First attempt at: #103
It works, but I'm not sure this is the functionality you were looking for.
It gets the first unsolved problem, not the next unsolved problem.
Pushing this up to start the discussion.
First unsolved problem link
Thank you for your contribution. I'd like to keep the discussion going. I think there are some other issues in the existing codebase unrelated to your pull-request. We're trying to get then next unsolved problem rather than the first unsolved problem so that the user stays within the difficulty. Why did you choose to implement the first unsolved problem?
Mostly because it was easier. Partially because it seemed like a step in the right direction, and I don't think it should be a huge stretch to build off this to get to the next unsolved problem.
What unrelated issues?
I totally agree that it won't be a huge step to build off of this to get to the next unsolved problem. I like the way you think! The next step involves some minor tweaks to how problems are ordered (the somewhat-unrelated issues) both in the UI as well as in the seed file.
I'd like to take the branch you created in your fork, and use it as the basis for a new feature branch on origin with a similar name: "feature/next-problem-link"; its only slightly different, but standards for branch names in our organization is to use dashes and no abbreviations. Your commits will still be on the branch and you'll be added to the list of contributors.
I think the next step will be to continue working and/or collaborating on the feature until we can all agree on the implementation. I think its an important feature to get right, and I'd really enjoy discussing this further. Do you have any other thoughts or suggestions?
Thanks again for moving this forward!
Yeah I had to play with the seeds file to get the problem ordering sorted out. Didn't realize until later that I had basically reimplemented your rake task:
By all means, use the branch as a basis. My cucumber skills are non-existent, so I did it all in Rspec. 😄
What else do you need?
I just created a new branch: https://github.com/SciMed/rubeque/tree/feature/next-problem-link.
I merged your code in there. Any further contributions you make to this feature should go there.
When you're ready to submit another pull request, I'll merge it into the next-problem-link branch.
As for the tests, Rspec tests are great (and greatly appreciated!)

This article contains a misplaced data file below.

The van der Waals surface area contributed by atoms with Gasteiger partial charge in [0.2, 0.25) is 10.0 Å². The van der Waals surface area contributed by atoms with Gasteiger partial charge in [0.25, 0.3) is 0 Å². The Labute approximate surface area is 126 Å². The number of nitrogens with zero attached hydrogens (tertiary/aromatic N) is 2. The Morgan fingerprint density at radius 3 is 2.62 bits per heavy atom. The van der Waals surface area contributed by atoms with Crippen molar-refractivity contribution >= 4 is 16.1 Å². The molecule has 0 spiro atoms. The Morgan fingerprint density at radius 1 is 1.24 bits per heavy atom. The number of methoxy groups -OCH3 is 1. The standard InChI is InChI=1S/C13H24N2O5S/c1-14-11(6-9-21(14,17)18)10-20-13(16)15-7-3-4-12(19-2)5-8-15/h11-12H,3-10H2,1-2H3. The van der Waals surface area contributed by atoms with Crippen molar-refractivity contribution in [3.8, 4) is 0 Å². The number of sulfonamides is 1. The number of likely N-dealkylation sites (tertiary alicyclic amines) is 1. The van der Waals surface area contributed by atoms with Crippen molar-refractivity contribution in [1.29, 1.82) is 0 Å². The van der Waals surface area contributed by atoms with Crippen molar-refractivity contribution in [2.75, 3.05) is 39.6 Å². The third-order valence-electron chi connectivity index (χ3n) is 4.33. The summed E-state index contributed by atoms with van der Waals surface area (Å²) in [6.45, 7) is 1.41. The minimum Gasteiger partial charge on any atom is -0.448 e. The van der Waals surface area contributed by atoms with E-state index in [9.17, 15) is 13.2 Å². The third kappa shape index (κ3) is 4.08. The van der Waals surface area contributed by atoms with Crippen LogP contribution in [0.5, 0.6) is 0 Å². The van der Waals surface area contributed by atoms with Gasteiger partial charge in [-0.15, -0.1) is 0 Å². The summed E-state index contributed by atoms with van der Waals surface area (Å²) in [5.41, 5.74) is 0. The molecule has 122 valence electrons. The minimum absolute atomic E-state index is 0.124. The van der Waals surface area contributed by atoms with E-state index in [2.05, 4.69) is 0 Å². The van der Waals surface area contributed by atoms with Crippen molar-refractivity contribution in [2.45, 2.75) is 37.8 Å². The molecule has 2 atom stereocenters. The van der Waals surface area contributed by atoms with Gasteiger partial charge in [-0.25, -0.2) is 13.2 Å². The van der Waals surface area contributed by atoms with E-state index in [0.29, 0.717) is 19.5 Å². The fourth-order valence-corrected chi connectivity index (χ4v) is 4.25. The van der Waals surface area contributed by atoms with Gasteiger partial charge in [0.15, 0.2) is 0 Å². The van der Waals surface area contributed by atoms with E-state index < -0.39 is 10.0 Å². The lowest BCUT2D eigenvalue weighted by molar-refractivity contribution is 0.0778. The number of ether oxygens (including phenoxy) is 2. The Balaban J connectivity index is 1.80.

Thanks for telling me about the rake task. I didn't know we had that either! I'm relatively new to maintaining the project so feel free to share anything else you notice :)
So, I think the next step is to make the first unsolved problem link go to the next task of difficulty greater than or equal to that of the task that the user has just finished solving, or if there isn't at that level or above, then go to a problem in the next level of difficulty below the current one until all problems have been solved.
Use Case Scenario: experienced user solves problems one after the other.
Consider this scenario: a rubyist with a non-trivial amount of experience visits the site. So she goes on to solve more difficult problems. She solves a problem, and having an insatiable appetite for coding challenges, she clicks the "next problem" link. If she's redirected to a novice problem to solve, then she'll likely be disappointed or bored. However, if the next unsolved problem she's shown is at least as hard as the last one she recently solved, then the application will continue to challenge her. I believe this is the desired goal.
If you feel up to it, then by all means go ahead and implement the feature described above. When you've gotten to a good point (complete or not), then submit a pull request, and I'll take a look to see if we can merge it in yet.
Again, thank you for contributing here. I'll be sure to put your name in the list of contributors (or feel free to do so on the next-problem-link branch). Cheers!